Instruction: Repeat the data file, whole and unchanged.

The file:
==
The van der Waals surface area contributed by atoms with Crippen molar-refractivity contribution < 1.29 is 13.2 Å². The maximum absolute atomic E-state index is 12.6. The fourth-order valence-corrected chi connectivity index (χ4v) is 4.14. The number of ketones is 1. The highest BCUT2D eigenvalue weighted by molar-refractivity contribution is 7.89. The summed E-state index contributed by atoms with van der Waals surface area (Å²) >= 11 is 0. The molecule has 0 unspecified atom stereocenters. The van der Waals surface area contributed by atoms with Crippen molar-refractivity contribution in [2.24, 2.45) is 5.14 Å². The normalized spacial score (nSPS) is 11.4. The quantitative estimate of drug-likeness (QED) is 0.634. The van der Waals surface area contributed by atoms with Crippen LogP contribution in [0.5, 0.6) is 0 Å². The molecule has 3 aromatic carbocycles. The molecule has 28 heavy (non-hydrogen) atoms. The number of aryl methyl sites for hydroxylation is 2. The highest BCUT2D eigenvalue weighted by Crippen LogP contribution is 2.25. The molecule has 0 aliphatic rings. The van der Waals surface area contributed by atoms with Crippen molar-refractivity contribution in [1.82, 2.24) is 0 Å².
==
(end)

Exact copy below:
The van der Waals surface area contributed by atoms with Crippen molar-refractivity contribution < 1.29 is 13.2 Å². The maximum absolute atomic E-state index is 12.6. The fourth-order valence-corrected chi connectivity index (χ4v) is 4.14. The number of ketones is 1. The highest BCUT2D eigenvalue weighted by molar-refractivity contribution is 7.89. The summed E-state index contributed by atoms with van der Waals surface area (Å²) >= 11 is 0. The molecule has 0 unspecified atom stereocenters. The van der Waals surface area contributed by atoms with Crippen molar-refractivity contribution in [2.24, 2.45) is 5.14 Å². The normalized spacial score (nSPS) is 11.4. The quantitative estimate of drug-likeness (QED) is 0.634. The van der Waals surface area contributed by atoms with Crippen LogP contribution in [0.5, 0.6) is 0 Å². The molecule has 3 aromatic carbocycles. The molecule has 28 heavy (non-hydrogen) atoms. The number of aryl methyl sites for hydroxylation is 2. The highest BCUT2D eigenvalue weighted by Crippen LogP contribution is 2.25. The molecule has 0 aliphatic rings. The van der Waals surface area contributed by atoms with Crippen molar-refractivity contribution in [1.82, 2.24) is 0 Å².